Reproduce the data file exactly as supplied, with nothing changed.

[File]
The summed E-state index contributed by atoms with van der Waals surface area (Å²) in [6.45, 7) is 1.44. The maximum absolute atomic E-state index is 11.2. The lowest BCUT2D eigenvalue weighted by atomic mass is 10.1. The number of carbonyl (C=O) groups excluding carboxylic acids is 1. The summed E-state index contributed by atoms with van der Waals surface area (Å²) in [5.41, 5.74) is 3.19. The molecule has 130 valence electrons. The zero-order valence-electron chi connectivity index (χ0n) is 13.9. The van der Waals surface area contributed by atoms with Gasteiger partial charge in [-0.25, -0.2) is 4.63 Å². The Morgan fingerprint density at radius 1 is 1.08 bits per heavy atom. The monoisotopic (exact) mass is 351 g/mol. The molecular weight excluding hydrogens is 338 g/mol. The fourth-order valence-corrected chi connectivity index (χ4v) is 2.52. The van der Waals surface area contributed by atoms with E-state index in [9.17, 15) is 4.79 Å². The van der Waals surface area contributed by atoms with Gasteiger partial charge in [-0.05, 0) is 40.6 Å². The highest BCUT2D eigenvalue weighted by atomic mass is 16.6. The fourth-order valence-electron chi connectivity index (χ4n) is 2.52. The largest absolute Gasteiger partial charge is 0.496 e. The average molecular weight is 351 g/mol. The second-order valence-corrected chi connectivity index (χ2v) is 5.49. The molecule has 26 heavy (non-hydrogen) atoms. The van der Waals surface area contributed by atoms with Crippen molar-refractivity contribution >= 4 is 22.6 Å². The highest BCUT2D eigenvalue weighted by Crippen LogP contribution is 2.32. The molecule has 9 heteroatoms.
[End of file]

The summed E-state index contributed by atoms with van der Waals surface area (Å²) in [6.45, 7) is 1.44. The maximum absolute atomic E-state index is 11.2. The lowest BCUT2D eigenvalue weighted by atomic mass is 10.1. The number of carbonyl (C=O) groups excluding carboxylic acids is 1. The summed E-state index contributed by atoms with van der Waals surface area (Å²) in [5.41, 5.74) is 3.19. The molecule has 130 valence electrons. The zero-order valence-electron chi connectivity index (χ0n) is 13.9. The van der Waals surface area contributed by atoms with Gasteiger partial charge in [-0.25, -0.2) is 4.63 Å². The Morgan fingerprint density at radius 1 is 1.08 bits per heavy atom. The monoisotopic (exact) mass is 351 g/mol. The molecular weight excluding hydrogens is 338 g/mol. The fourth-order valence-corrected chi connectivity index (χ4v) is 2.52. The van der Waals surface area contributed by atoms with E-state index in [9.17, 15) is 4.79 Å². The van der Waals surface area contributed by atoms with Gasteiger partial charge in [-0.05, 0) is 40.6 Å². The highest BCUT2D eigenvalue weighted by atomic mass is 16.6. The fourth-order valence-electron chi connectivity index (χ4n) is 2.52. The largest absolute Gasteiger partial charge is 0.496 e. The average molecular weight is 351 g/mol. The second-order valence-corrected chi connectivity index (χ2v) is 5.49. The molecule has 26 heavy (non-hydrogen) atoms. The van der Waals surface area contributed by atoms with Crippen molar-refractivity contribution >= 4 is 22.6 Å². The highest BCUT2D eigenvalue weighted by Crippen LogP contribution is 2.32. The molecule has 9 heteroatoms.